Literature clearly the lacking womanly maternal love and

Literature Review:

The play was 1st
launched in 1891; it faced great criticism and scandals. Some critics called it
as immoral and disreputable. The play had greatly shocked audience. While some
critics were impressed by Ibsen’s originality and courage. The play was poorly received
at the Moscow Art Theatre. In 1899 the play was reviewed. After watching the
rehearsals for the 1899 production Chekhov made the remark,

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                                     “Ibsen is no playwright!”                 Nilsson (1899)

The Danish critic
George Brandes found her

                                    “A true type of degeneration (incapable) of
yielding herself, body and             soul,
to the man she loves.”                                            George Brandes (1891)

Hedda is married to
George Tesman but still we find that instead of using her husband’s name as
women do after marriage, she is still attaching her father’s name with her. It
shows clearly the lacking womanly maternal love and respect for her husband.
The use of her maiden name symbolizes her independence from her husband and
marriage. Unlike obedient and loving wives Hedda is in constant want of escape
from this matrimonial bliss. Even Ibsen himself claims that Hedda is not her
husband’s wife in true sense; rather she is her father’s daughter still after

On June 19, 1890 Ibsen
wrote from Munich to the Swedish poet, Count Carl Soilsky: International Review
of Social Sciences and Humanities, Vol. 6, No. 1 (2013), 176-185 179                    “My intention in giving it
this name was to indicate that Hedda as a personality is to be regarded rather
as her father’s daughter than her husband’s wife.”                                                                                      Ibsen,
Letter 217 (Dec 4, 1890)

 In the Merriam Webster Encyclopedia of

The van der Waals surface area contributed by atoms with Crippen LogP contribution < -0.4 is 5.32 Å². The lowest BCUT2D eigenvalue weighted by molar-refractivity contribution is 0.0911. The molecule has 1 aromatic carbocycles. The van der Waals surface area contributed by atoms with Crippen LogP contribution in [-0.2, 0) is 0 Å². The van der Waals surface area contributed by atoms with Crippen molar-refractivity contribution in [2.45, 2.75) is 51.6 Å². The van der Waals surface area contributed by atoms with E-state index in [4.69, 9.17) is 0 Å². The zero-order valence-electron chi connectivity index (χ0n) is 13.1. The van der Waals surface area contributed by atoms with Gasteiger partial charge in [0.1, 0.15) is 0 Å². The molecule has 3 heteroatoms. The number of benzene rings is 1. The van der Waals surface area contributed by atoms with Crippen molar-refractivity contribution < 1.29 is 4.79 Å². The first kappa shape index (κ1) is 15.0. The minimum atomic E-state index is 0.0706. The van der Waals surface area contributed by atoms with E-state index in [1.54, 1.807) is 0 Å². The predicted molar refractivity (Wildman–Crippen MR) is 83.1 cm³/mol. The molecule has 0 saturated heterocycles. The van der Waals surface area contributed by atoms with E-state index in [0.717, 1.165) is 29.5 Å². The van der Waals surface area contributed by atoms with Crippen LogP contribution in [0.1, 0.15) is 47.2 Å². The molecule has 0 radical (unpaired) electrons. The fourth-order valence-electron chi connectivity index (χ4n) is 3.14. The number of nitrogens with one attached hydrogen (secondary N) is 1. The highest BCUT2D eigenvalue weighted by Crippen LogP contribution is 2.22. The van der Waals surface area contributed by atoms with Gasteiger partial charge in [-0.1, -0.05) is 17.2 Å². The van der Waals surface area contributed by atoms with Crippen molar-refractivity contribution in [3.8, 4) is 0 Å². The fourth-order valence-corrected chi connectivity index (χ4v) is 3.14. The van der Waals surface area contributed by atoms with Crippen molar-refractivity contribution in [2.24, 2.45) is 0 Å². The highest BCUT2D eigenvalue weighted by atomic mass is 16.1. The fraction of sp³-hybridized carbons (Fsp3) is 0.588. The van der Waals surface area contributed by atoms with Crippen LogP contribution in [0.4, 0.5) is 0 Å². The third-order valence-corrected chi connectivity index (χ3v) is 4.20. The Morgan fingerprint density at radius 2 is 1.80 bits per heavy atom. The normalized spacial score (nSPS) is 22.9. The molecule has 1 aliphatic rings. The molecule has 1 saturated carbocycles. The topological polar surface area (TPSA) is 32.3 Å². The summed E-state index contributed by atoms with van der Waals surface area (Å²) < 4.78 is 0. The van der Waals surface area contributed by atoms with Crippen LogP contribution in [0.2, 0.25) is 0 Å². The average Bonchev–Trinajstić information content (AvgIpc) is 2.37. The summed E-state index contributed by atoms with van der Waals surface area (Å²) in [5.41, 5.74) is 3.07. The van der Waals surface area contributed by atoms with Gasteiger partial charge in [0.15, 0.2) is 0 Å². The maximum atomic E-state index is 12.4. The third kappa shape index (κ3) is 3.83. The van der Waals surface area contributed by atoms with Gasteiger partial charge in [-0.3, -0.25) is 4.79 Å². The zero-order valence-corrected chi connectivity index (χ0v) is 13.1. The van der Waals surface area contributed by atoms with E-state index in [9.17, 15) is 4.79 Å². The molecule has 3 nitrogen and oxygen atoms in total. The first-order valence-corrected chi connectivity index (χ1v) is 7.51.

Literature the portray of Hedda Gabbler is given as:

“Hedda Gabbler is a
selfish cynical woman bored by her marriage to the Scholar George Tesman.”                                (The Merriam
Webster Encyclopedia of Literature)

Joseph Wood thought

                             “Hedda was an evil woman”                                 Joseph Wood, (1953)

 Hedda is in an utmost desire to exercise her
power others. She is extremely jealous and likes to hold power over others.
Women should be timid, obedient and loving towards their family, but we find
Hedda lacks all these characteristics. She is mean and always finds some ways
to hurt and torture others.

 Caroline Mayerson gave the following views:

 “….she Hedda may be held
accountable for her behaviour. But she is spiritually sterile. Her yearning for
self realization through exercise of her natural endowments is in conflict with
her enslavement to a narrow standard of conduct.”

Caroline Mayerson (p. 131-138, 1965)

Hedda is inwardly
coward. She is always afraid of scandals. In contrast, of her Thea is loyal and
courageous in disclosing her love for Eilert Lovborg openly and helps him in his
rehabilitation. Hedda ends up destroying others as well as her own life in useless
blunders. Caroline Mayerson concludes her essay on the play:

                          “Her colossal egotism, her lack of
self-knowledge, her cowardice, renders her search for fulfilment but a
succession of futile blunders which culminate in the supreme futility of death.
Like Peer Gynt she is fit only for the ladle of the button-moulder; she fails
to realize a capacity either for great good or for great evil.”

 Caroline Mayerson, (p. 131-138,

F.L.Lucas claims Hedda
to be a twentieth century New Woman,

                            “…the idle,
emancipated woman–and what she is to do with her emancipation, the devil only
knows.”                                                 F.L.
Lucas (1962)

The mere surface study
may lead some supporters to think that the play is a promoter of Feminism, but
use of the two symbols actually weakens the feminist elements.

                     “Boredom, the “scourge . .
. unknown among revolutionists” and her cowardice poisons her potential.”                                                                     Bernard Shaw (1913)

Elizabeth Robins
claimed that a relationship does exist

                                    “…between Hedda’s inarticulate rage at her
inability to control her own destiny and the suffragists’ indignation at not
having their rights recognized.”

 Penny (March, 1996)